- 1 in 38 New York babies is born with a congenital anomaly
- Nationally, of the 120,000 children born annually with congenital anomalies, approximately 40,000 require reconstructive surgery
- Although surgeons are able to correct many of these problems, some insurance companies deny or excessively delay access to care by labeling the procedures not medically necessary–“cosmetic,” or “non-functional” in nature
- Although carriers may provide coverage for initial procedures, they may resist coverage of the later stage procedures by claiming they are cosmetic and/or not medically necessary
Surgery to repair an anomaly is intended to help a child obtain the ability to function and grow normally.
Reconstructive Surgeries to Repair Congenital Anomalies
According to the New York State Department of Health’s Bureau of Environmental and Occupational Epidemiology, one in 38 newborns in New York State are born with a congenital anomaly. The Centers for Disease Control and Prevention (CDC) characterizes birth anomalies as “common, costly, and critical.” Of the 120,000 children born annually with birth anomalies, approximately 40,000 require reconstructive surgery.
Surgery to repair an anomaly – which is highly individualized – is intended to help a child obtain the ability to function and grow normally. Plastic surgeons play a pivotal role in the medical team required to repair many of congenital anomalies.
Cleft Lip and Palate Repair
Cleft lip and cleft palate are among the most common birth anomalies affecting children in North America and worldwide. The incomplete formation of the upper lip (cleft lip) or roof of the mouth (cleft palate) can occur individually, or both may occur together. The conditions can vary in severity and may involve one or both sides of the mouth.
Plastic surgeons play an important role in the reconstruction of the lip and/or palate to restore function and appearance. Surgery to repair a cleft of the lip or palate is highly individualized. Surgery is intended to close the cleft, but also to help a child’s ability to function and grow normally. Cleft lip repair, also called cheiloplasty, includes reconstruction of the lip to create a more normal appearance, namely: Closure of the cleft resulting in a scar located within or near the typical features of the upper lip; Formation of a cupid’s bow (the curves along the center of the upper lip); Establishing adequate distance between the upper lip and nose.
Clefts of the upper lip typically affect the shape of the nose and additional procedures may be recommended to restore nasal symmetry and nostril shape and/or straighten and create adequate length for the columella (the tissue that separates the nostrils)
Because the palate creates the ﬂoor of the nasal cavity and is responsible for allowing normal speech, considerations in repairing a cleft palate include:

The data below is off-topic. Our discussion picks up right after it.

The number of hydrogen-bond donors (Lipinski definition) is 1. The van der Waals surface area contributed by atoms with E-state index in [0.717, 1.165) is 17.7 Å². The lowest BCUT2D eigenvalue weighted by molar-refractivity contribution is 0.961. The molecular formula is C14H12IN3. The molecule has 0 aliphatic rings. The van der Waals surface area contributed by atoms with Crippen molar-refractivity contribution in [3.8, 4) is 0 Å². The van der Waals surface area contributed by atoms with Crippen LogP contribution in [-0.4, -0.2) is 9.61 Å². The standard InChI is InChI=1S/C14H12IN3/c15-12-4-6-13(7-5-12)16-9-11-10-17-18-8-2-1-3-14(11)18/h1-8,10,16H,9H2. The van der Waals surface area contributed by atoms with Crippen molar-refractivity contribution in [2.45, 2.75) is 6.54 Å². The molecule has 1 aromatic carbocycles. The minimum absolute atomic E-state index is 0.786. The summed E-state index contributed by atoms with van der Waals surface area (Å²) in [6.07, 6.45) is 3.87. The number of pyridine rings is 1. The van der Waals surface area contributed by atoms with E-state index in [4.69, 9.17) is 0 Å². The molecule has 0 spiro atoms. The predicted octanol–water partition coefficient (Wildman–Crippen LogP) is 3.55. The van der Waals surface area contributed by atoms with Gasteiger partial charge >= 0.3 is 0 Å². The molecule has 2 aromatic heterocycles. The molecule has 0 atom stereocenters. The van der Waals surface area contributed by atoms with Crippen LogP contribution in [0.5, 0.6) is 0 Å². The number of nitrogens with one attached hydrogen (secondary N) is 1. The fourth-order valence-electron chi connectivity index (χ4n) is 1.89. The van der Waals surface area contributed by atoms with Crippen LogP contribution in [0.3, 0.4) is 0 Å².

- Separating the mouth and nasal tissues by closing the cleft along its length
- Re-establishing soft palate muscle function to promote normal speech
- Recreating normal relation of the soft palate to the auditory canal and Eustachian tube to allow for normal hearing
- Promoting as much as possible the normal growth and development of the upper jaw and teeth
- Repairing, when appropriate, any anomalies in the gumline to allow for permanent tooth eruption
NYS Dept. of Health Statistics on Congenital Anomalies
According to the New York State Department of Health’s Bureau of Environmental and Occupational Epidemiology, 1 in 38 children are born with a congenital anomaly. Below are the top five.
|Defect||Cases Per Births Annual|
|Atrial Septal Defect||11,316|
|Obstructive Genitourinary Defect||9,276|
|Cleft Palate/Cleft Lip||2,751|
2017 National Plastic Surgery Statistics
ASPS Board-Certified Plastic Surgeon Data Only
|Plastic Surgery Procedure||2017||Change 2017 v. 2016|
|Birth defect (congenital deformities)||24,428||5%|
|Cleft lip and palate||12,653||6%|
Other Congenital Anomalies
Plastic surgeons restore function and appearance for a host of other congenital anomalies, including but not limited to:
- Central Ray Deficiency/ Cleft hand
- Congenital blepharophimosis
- Congenital nasal pyriform aperture stenosis
- Congenital proximal radioulnar synostosis
- Congenital breast reconstruction
- Constriction ring syndrome
- Craniofacial microsomia
- Duplicated thumbs
- Ear deformations or malformations
- Maxillofacial dysplasia
- Maxillofacial dysplasia
- Möbius syndrome
- Orbital dysplasia
- Poland syndrome
- Radial longitudinal deficiency/ Radial club hand
- Tuberous breast deformity
- Ulnar Longitudinal Deficiency